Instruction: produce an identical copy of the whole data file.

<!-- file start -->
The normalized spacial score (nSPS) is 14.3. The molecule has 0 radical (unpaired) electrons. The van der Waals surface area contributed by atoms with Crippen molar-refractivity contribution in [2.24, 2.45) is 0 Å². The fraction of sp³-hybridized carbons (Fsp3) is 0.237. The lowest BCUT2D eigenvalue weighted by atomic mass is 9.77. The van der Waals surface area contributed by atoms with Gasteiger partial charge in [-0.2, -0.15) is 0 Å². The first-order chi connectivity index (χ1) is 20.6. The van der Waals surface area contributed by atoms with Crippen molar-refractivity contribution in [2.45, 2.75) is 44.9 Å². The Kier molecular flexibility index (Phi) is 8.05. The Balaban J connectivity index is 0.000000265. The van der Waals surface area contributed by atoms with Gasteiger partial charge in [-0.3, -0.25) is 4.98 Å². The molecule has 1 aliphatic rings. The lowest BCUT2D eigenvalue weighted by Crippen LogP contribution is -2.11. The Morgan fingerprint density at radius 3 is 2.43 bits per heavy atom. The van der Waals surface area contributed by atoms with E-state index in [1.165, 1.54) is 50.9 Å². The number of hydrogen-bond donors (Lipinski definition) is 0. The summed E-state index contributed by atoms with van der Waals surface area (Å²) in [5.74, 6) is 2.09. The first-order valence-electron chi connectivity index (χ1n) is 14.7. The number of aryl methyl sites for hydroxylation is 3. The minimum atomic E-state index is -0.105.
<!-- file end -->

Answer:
The normalized spacial score (nSPS) is 14.3. The molecule has 0 radical (unpaired) electrons. The van der Waals surface area contributed by atoms with Crippen molar-refractivity contribution in [2.24, 2.45) is 0 Å². The fraction of sp³-hybridized carbons (Fsp3) is 0.237. The lowest BCUT2D eigenvalue weighted by atomic mass is 9.77. The van der Waals surface area contributed by atoms with Gasteiger partial charge in [-0.2, -0.15) is 0 Å². The first-order chi connectivity index (χ1) is 20.6. The van der Waals surface area contributed by atoms with Crippen molar-refractivity contribution in [2.45, 2.75) is 44.9 Å². The Kier molecular flexibility index (Phi) is 8.05. The Balaban J connectivity index is 0.000000265. The van der Waals surface area contributed by atoms with Gasteiger partial charge in [-0.3, -0.25) is 4.98 Å². The molecule has 1 aliphatic rings. The lowest BCUT2D eigenvalue weighted by Crippen LogP contribution is -2.11. The Morgan fingerprint density at radius 3 is 2.43 bits per heavy atom. The van der Waals surface area contributed by atoms with E-state index in [1.165, 1.54) is 50.9 Å². The number of hydrogen-bond donors (Lipinski definition) is 0. The summed E-state index contributed by atoms with van der Waals surface area (Å²) in [5.74, 6) is 2.09. The first-order valence-electron chi connectivity index (χ1n) is 14.7. The number of aryl methyl sites for hydroxylation is 3. The minimum atomic E-state index is -0.105.